Mike Wilson, senior scientist and array R&D manager at Asuragen (www.asuragen.com), is investigating the global miRNA expression patterns in pancreatic cancer using Ambion’s (www.ambion.com) mirVana microRNA array system that represents 384 different miRNAs. Asuragen, an Ambion spinoff, currently offers the next-generation microRNA array containing 640 miRNAs applicable to human, mouse, and rat experiments.
“Conventional 2-D hierarchical clustering results are useful for organizing and visualizing the relationships across a collection of samples that represent normal pancreas tissue, samples from patients with chronic pancreatitis, pancreatic carcinoma, and pancreas-derived cell lines,” Wilson says. “For better visualization of comparisons of microRNA expression patterns between two groups, such as the cancerous and normal pancreas, a novel type of visualization method can be particularly informative.”
Wilson’s group identified 20 miRNAs with significantly altered changes in expression when comparing normal pancreas to pancreatic carcinoma. After validation of those results by QRT-PCR, the researchers showed how the expression of a small subset of miRNAs can be used as biomarkers for pancreatic detection. The researchers also investigated the downstream consequences of adding miRNAs to an experimental in vitro cellular system and monitored the effective changes that this had on the mRNA gene-expression profiles.
Asuragen’s validation experiment demonstrated how the system could give relevant results if the changes in gene expression were interpreted in the context of pathway analysis. Finally, pathway analysis revealed that among the top pathways with altered mRNA patterns were those related to cell death, cancer, cellular growth and proliferation, and cell cycle, Wilson adds.
According to Devin Leake, Ph.D., associate director of R&D at Dharmacon(www.dharmacon.com), “Both miRNA mimetics and inhibitors will be essential for defining the role of miRNAs in specific disease states as they simulate gain- and loss-of-function scenarios. The types of disease most likely to be affected are long-term, chronic conditions associated with internally caused disorders, such as cancer, rather than acute diseases with some external cause.”
The miRNAs, which are small, noncoding RNAs, target multiple genes simultaneously. An active or mature miRNA is a short ~22 nucleotide single-stranded RNA that numbers anywhere from tens to thousands of molecules per cell, Dr. Leake explains.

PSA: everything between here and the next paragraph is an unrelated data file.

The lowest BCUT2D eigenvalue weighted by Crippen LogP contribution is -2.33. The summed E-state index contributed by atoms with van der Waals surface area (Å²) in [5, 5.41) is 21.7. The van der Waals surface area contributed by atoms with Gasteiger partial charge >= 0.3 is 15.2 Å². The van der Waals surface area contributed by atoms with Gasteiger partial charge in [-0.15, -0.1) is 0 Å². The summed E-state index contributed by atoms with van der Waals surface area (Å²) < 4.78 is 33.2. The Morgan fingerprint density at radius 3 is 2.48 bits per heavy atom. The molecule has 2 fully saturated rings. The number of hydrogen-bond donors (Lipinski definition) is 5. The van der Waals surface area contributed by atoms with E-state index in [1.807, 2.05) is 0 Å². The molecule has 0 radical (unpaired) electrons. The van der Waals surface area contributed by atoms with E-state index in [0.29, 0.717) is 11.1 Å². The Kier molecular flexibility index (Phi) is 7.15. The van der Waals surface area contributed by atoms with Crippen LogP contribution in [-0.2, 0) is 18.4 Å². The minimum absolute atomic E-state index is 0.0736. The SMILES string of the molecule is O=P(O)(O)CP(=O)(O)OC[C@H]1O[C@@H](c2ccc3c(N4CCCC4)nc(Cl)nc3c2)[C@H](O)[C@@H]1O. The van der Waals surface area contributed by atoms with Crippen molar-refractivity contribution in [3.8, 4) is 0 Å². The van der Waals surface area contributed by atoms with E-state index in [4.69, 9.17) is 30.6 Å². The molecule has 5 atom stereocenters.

In their active form, these RNAs are incorporated as part of the ribonucleoprotein complex, also known as the RNA-induced silencing complex or RISC complex. The sequence of an miRNA determines, via complementary base pairing, the locations at which its RISC-like complex will bind to the 3´ untranslated regions (3´ UTRs) of target messages.
“Complementarity of as few as seven bases is, in most cases, sufficient to direct this binding,” he continues. “Therefore, one miRNA can find binding sites in the 3´ UTRs of many genes, and as long as there are sufficient copies of active miRNA in a cell, all of those genes could, presumably, be targeted simultaneously. Researchers are asking whether or not all potential binding sites are actually used and whether there is preference of some sites over others in cases where the miRNA is limiting.”
Multiple parameters contribute to improved inhibition including length, composition, and modification.
Dharmacon miRIDIAN™ Inhibitors alter the rate kinetics of the miRNA and inhibitor association. The inhibitors act as an artificial nonhydrolyzable mRNA target that irreversibly binds the miRNA-RISC complex. Once a miRISC complex has bound to an inhibitor, it does not easily dissociate. The inhibitors are assumed to act as competitors for miRISC targeting. Thus, they affect RISC function by preventing the microRNA-programmed RISC complexes from binding to their ordinary targets, he concludes.